clock menu more-arrow no yes mobile

Filed under:

Where’s the end zone? Giants’ offense has seemingly forgotten how to get there

Mike Kafka, Brian Daboll trying to figure out how to help struggling offense

Syndication: The Record Danielle Parhizkaran/ / USA TODAY NETWORK

Matt Breida scored on an 8-yard run with exactly 10 minutes left in the third quarter of a Week 3 game against the San Francisco 49ers. That is the last time a New York Giants offensive player has scored a touchdown.

That is almost 3½ games ago, exactly 205 minutes. That is an eternity in a league where the rules favor the offense and seven teams are averaging more than 25 points per game.

The Giants have a porous, constantly shuffling offensive line. They have signed three offensive linemen off other team’s practice squads this week, and added one of their own (Justin Pugh) to the 53-man roster. They will likely be using backup quarterback Tyrod Taylor for a second straight week when they face the Washington Commanders on Sunday.

So, what is the solution to the Giants’ seeming allergic reaction to the end zone, and their overall inability to score points? The Giants are averaging a league-worst 11.8 points per game.

“Do whatever we’ve gotta do to try to score,” head coach Brian Daboll said on Thursday.

The Giants’ best offensive lineman, left tackle Andrew Thomas, has not played since Week 1 and there has been no indication he will return from his hamstring injury any time soon. Starting center John Michael Schmitz is heading toward missing a third straight game with a shoulder injury. Backups Joshua Ezeudu and Shane Lemieux are now on IR.

The Giants have yet to start the same offensive line in back-to-back games this season. That streak will continue Sunday when Pugh is likely to make his first start at left tackle in eight seasons. That will make six different starting offensive line combinations in seven games.

Pugh, 33, played five snaps at left tackle in 2021. Prior to that, he had not played left tackle since spending 151 snaps there for the Giants in 2015.

“I am just going to go out there and fight and that’s all I can promise you is I’ll go out there and fight. It’s not always going to be pretty and it’s not how this game is, it’s just I am going to go out there and battle and give it everything I’ve got. That’s all I can ask,” Pugh said. “There are going to be bad plays, there are going to be plays I mess up and there is some story of life in there where it’s like, where you get back up and you fight, you clear that play and that’s something that I think is good for anybody.”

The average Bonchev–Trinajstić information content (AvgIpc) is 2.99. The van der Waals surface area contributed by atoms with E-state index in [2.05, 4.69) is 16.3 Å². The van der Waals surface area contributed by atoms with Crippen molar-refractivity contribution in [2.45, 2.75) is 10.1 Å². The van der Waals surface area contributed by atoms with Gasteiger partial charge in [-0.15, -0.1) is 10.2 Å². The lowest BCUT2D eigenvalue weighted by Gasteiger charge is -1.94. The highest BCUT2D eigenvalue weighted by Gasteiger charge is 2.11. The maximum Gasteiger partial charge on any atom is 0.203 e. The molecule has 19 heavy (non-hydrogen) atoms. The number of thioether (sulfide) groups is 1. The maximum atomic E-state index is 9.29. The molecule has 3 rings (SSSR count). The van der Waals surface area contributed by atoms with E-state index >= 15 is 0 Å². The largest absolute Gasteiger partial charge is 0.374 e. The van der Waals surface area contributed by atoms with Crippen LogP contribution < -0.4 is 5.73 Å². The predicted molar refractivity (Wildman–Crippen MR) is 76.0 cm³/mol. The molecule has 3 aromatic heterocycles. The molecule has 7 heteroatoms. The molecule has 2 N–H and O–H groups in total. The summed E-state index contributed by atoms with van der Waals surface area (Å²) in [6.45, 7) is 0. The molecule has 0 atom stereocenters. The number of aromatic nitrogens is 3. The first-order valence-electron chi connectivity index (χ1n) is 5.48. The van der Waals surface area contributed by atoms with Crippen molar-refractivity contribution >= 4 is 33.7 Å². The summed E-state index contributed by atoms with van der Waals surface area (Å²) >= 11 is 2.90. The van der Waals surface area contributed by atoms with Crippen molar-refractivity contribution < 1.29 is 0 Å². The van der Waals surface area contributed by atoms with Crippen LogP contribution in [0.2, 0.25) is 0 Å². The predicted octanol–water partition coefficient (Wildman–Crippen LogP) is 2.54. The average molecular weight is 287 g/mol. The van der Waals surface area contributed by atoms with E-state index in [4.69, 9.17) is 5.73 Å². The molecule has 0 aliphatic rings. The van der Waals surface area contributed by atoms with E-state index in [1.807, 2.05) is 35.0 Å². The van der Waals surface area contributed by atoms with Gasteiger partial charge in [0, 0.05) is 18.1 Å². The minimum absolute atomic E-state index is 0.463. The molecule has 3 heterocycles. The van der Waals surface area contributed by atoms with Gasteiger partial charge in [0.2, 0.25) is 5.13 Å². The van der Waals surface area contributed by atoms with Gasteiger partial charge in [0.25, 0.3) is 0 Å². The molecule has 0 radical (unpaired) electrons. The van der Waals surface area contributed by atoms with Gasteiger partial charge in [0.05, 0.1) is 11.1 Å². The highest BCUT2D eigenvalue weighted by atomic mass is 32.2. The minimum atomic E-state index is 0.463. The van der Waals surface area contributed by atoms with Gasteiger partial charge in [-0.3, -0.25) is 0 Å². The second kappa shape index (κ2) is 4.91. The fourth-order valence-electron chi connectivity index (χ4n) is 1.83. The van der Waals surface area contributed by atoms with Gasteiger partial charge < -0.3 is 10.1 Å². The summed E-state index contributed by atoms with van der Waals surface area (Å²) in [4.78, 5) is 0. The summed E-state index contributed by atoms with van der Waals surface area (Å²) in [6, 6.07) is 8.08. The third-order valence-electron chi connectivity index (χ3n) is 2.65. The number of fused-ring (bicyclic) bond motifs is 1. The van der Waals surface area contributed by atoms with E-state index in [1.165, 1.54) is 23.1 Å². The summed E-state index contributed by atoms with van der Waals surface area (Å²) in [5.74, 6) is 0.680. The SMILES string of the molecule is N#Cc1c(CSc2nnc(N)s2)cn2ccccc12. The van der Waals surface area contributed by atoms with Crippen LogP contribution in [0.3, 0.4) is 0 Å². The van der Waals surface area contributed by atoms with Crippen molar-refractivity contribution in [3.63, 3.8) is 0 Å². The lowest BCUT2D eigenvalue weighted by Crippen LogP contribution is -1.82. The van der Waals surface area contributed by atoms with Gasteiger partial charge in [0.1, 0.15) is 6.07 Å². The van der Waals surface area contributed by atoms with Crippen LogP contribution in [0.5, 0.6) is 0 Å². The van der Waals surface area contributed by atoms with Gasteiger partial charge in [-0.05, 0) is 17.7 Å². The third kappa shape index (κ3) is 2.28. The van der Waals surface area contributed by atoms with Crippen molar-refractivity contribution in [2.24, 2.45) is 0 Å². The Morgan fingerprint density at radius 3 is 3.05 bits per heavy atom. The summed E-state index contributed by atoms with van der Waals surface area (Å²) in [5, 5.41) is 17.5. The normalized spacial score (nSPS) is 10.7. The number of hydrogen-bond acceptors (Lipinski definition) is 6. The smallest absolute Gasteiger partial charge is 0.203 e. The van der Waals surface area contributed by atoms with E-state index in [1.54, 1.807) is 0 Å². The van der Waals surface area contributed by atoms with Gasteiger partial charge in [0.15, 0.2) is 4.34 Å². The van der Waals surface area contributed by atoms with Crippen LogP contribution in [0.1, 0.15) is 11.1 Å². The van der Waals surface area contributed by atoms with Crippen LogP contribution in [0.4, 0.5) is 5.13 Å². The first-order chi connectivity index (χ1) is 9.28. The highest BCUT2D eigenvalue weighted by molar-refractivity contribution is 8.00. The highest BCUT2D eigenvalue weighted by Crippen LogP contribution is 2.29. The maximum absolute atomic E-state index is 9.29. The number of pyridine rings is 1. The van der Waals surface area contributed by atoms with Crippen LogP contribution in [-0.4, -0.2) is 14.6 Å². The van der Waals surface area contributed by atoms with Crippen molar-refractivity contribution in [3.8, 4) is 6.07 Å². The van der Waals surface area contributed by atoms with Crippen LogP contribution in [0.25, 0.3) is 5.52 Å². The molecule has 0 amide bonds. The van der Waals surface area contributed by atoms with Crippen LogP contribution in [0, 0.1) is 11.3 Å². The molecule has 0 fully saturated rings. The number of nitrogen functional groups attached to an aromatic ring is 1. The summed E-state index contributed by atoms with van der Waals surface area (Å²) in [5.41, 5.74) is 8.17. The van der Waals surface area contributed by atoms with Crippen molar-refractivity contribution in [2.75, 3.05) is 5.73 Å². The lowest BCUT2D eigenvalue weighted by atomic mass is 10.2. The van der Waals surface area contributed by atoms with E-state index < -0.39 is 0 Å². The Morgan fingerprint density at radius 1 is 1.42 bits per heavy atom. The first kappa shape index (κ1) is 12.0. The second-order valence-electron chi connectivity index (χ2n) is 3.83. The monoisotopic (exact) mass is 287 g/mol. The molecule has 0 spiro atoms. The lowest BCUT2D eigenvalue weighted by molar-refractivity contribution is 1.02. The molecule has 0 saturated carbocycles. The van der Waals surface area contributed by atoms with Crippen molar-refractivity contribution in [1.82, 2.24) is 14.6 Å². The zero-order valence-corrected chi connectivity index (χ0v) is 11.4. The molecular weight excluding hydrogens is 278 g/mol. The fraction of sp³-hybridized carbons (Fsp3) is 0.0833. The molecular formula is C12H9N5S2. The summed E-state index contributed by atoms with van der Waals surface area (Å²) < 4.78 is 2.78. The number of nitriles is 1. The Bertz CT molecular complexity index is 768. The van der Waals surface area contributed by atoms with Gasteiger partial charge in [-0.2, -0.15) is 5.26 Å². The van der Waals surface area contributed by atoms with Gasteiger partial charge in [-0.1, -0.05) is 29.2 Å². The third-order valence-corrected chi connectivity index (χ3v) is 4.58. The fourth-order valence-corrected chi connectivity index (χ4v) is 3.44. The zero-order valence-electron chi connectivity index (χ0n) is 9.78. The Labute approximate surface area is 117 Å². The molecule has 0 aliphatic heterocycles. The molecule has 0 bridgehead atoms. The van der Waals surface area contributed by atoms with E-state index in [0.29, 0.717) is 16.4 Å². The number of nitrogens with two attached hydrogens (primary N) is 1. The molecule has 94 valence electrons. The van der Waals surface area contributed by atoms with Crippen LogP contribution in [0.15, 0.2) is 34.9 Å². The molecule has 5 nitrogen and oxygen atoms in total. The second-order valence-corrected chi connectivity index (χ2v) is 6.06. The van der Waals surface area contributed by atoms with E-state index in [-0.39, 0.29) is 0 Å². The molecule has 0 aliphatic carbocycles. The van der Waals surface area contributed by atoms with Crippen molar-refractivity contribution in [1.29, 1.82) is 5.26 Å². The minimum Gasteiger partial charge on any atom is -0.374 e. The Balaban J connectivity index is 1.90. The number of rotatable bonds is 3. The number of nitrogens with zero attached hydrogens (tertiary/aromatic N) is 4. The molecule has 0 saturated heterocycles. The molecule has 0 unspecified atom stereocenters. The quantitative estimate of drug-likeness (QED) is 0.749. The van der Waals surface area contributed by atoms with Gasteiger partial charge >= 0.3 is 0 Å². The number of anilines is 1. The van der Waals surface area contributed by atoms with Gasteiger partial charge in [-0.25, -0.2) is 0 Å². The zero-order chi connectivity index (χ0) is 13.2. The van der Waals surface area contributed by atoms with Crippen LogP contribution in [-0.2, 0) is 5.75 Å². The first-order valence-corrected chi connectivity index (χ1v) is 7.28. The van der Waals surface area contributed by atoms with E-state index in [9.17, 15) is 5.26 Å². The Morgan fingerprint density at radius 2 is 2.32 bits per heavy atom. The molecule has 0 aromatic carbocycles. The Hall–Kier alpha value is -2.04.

Pugh and his offensive teammates would like to fight their way into the end zone. Somehow.

Offensive coordinator Mike Kafka said Thursday that getting into the end zone is “a point of emphasis” and that there is “a sense of urgency” for the Giants to score more points.

“It’s really everything. You look at our fundamentals, our techniques ... what’s stopping us from getting points?,” Kafka said. “Is it penalties, is it execution, is it play-calling.

“You evaluate that. I’m really critical of myself on all of those things, too. We practice it, we talk about it.”

The Giants went 0 for 5 in the red zone last Sunday against the Buffalo Bills. The Giants are 30th in the league in red zone scoring, getting touchdowns on just five of 16 opportunities (31.25%).

“It’s a step in the right direction,” Kafka said. “We got some opportunities, now we’ve got to capitalize on them.”

The offensive line shuffling has to limit what the Giants can do, or even try to do, on offense.

“National Football League,” Daboll said. “We do everything we do to try to be as good as we can.”

Still, when players are shuffling positions and you aren’t certain from week to week who you have or what players can and can’t do well at certain positions, it can’t be easy to game plan or call plays with any confidence.

“When you evaluate the players you try to find their strengths and their weaknesses and then you build a game plan around those things,” Kafka said. “If something happens where one of the guys is out and you have to insert another guy in there, then you have to adjust.

“That’s part of our job as a coaching staff is to adjust and to make sure we have enough stuff in the game plan to get that accomplished.”

Again, though, when you haven’t seen players at certain positions or haven’t seen them work together — which has been the case for the Giants all season — it is difficult to know what you can depend on them to do.

“We’re evaluating everything,” Kafka said. “We’re trying to look at our offense from different points of view, from all the different position groups and figure out how we can fix it and get it right again.”

One thing the Giants did Week 6 against the Bills is stick with the running game more than they had at any time this season. Saquon Barkley carried 24 times for 93 yards, the highest total this season by any Giants’ running back.

Kafka denied that was simply because the Giants had Barkley back in the lineup for the first time since Week 2.

“I have confidence in all our running backs,” Kafka said. “Obviously Saquon’s a big piece of our running game, but I have complete confidence in all the other guys as well.

“Saquon has big-play ability. All our backs have big-play ability.”